Friday, 13 March 2009

Seven Deadly Wonders

I saw complaints on Amazon that this was a cop out, calling the same book by two different names (Seven Ancient Wonders, Seven Ancient Wonders, they're identical). To be honest, I think anyone who buys a book and then complains it's the same as one they've already read and enjoyed is a bit of a twit. If you enjoyed it, surely you'll realise when you read the blurb that it's very similar to the one you read. And then maybe you'll have a little look and realise that 'oh, it's identical, just with a different title'.

Anyway, that little rant aside, this is a very good book. I admit, the character realism isn't always the best (Lily is my main complaint, she's not the most realistic ten-year-old girl ever, but then again, I suppose her unusual upbringing, and her inherited skills would make her a little unusual). But it's more than made up for by the fantastic action. The sheer scale of the book is phenomenal. Matthew Reilly writes the fastest paced thrillers I have ever read. The action is explosive, big scale, great fun. It's not a serious read, it's not the sort of book you sit down and study for English Lit exams. It's the sort of book you pick up to read and enjoy, that you pick up because you feel like getting away from the world for a bit.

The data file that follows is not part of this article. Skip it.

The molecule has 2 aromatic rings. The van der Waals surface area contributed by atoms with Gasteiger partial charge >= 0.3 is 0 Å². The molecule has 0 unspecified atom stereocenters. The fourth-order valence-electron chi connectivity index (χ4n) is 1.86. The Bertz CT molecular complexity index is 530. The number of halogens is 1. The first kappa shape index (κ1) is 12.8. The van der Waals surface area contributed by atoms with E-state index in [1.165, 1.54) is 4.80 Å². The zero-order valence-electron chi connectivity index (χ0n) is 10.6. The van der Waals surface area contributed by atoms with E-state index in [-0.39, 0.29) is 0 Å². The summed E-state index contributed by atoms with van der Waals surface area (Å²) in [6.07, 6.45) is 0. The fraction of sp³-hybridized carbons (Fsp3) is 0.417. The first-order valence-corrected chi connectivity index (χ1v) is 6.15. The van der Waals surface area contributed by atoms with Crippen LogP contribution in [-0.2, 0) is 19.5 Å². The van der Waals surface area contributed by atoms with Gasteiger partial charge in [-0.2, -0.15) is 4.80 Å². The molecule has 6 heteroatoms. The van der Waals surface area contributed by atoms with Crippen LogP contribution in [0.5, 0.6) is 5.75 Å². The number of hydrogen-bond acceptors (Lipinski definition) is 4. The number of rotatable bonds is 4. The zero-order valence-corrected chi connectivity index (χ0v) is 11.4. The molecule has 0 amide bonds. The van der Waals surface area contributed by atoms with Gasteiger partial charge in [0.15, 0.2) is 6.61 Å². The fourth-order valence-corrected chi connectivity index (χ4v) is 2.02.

It's about a quest to rebuild the capstone to sit on top of the Great Pyramid at Gaza. The complication? Each of the seven pieces is hidden in one of the seven ancient wonders. Clues to their locations have been written in the word of Thoth, a difficult script which gets increasingly complex. The ability to read it has been lost to all but the son or daughter of the Oracle, who develops the ability at the age of about ten. Lily is the child of the Oracle, who died. She's the younger child, the second twin, and the only time that there has ever been more than one child. Rescued by Jack West, they embark upon a race against time to find the golden capstone to save the world from a sunspot that's about to align with us. The extra complication? The older child of the Oracle has been taken by a group of nations from Old Europe, who've set up a powerful expedition force to go find them. And the Americans want in on it too, because whoever recovers the capstone has the ability to rule the world for a thousand years. Jack West is the leader of a group of smaller nations that are determined that the capstone is used only for good, to save the world, to ensure the words of power are not recited over it.

Lots of trap beating, lots of fighting, and a very interesting plot with plenty of nice twists and turns. Oh, and an assault on Guantanamo Bay. I'd highly recommend this book to anyone who feels like getting away from the world for a bit. Don't expect complete realism, but the details are often very convincing. It's a book you read to enjoy. So enjoy it.

No comments: